Lt. Col. Lee Fetterman, a battalion commander with the 101st Airborne Division, said several hundred Iraqis were killed at the airport, including some with bombs strapped to them who apparently intended to attempt suicide attacks.
Renuart said the Americans' hold on the airport was firm, despite Iraqi counterattacks Saturday, and he indicated one runway would soon be usable.
Iraqi Official Claims Victory
Iraqi Information Minister Mohammed Saeed al-Sahhaf, on the other hand, contended the Americans had been ousted from the airport.
"Today, we butchered the force present at the airport," al-Sahhaf said. He also indicated that Iraqi fighters would stage "creative operations," including suicide attacks.
Southwest of the capital, units of the 3rd Infantry captured the abandoned headquarters of the Republican Guard's Medina division — one of Saddam's best-trained units — in the town of Suwayrah. Outside the base were dozens of artillery pieces, anti-aircraft guns, tanks and armored personnel carriers.
Overnight, Coalition aircraft struck the residence of Ali Hassan al-Majid, infamously known as "Chemical Ali." Al-Majid, who is Saddam's cousin, is notorious for ordering Iraqi forces to use chemical weapons on Kurds in northern Iraq.
Two Coalition aircraft using laser-guided munitions struck al-Majid's home in Al Basrah, about 250 miles southeast of Baghdad.
As U.S. forces entered Baghdad, there was no definitive word on Saddam's whereabouts. A statement attributed to him Saturday, read by al-Sahhaf, urged Iraqi fighters to destroy the "lost and shocked" enemy.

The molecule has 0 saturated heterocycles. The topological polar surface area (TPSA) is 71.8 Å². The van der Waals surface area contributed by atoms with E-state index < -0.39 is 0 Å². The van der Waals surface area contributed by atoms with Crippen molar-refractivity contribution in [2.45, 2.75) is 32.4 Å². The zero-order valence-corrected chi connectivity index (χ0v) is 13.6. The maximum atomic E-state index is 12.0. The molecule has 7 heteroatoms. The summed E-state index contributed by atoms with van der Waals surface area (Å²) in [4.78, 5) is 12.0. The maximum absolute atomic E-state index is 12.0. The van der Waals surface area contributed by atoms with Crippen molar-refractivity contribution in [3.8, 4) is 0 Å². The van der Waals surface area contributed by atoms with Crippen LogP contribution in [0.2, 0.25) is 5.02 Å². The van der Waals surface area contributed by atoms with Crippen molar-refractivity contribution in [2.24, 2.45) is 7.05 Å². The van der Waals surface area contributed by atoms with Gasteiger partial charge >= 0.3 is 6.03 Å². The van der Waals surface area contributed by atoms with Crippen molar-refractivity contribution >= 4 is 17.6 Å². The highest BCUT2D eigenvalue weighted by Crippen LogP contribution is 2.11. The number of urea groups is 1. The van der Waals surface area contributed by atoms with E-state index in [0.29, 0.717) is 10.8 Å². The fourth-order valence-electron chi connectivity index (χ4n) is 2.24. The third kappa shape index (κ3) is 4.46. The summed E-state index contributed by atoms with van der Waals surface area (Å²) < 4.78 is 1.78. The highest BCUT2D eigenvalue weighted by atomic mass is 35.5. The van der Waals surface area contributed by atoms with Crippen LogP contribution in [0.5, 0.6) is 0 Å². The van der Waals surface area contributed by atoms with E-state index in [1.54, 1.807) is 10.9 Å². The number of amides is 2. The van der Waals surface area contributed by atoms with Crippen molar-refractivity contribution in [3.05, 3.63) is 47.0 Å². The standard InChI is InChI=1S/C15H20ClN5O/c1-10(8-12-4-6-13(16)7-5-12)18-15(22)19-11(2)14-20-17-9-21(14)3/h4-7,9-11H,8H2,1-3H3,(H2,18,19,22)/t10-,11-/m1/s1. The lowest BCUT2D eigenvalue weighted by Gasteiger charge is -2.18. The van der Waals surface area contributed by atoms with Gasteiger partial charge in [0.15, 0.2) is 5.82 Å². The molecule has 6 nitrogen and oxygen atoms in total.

'Saddam Hussein Is No Longer a Factor'
An Iraqi television broadcast Friday showed Saddam — or someone posing as him — greeting civilians in the streets of Baghdad and giving a defiant speech. A reference in the speech to a downed U.S. helicopter was interpreted by American intelligence officials as a sign Saddam probably did survive a missile and bombing strike intended to kill him on the opening night of the war.
"Saddam Hussein is no longer really a factor in this war," said Group Capt. Al Lockwood, a spokesman for the U.S.-British forces. "If we capture Saddam Hussein alive, so be it. We will put him on trial for war crimes. But if he is not alive, that will not affect the way we carry out this campaign."
Though U.S. casualties in the attack on Baghdad have been light, two Marine pilots were killed Saturday when their Super Cobra attack helicopter crashed in central Iraq.
Also, the Pentagon confirmed the first combat death of an American woman in the war — Pfc. Lori Ann Piestewa, 23, of Tuba City, Ariz. Her body, and those of six colleagues from the 507th Maintenance Company, were found during the rescue of American POW Jessica Lynch in Iraq this week. Their unit was ambushed March 23.
The Arab television network Al-Jazeera, sometimes criticized for its coverage by U.S. officials, carried a report Saturday about American soldiers' efforts to provide fresh water for beleaguered civilians in the city of Nasiriyah.
The Associated Press contributed to this report.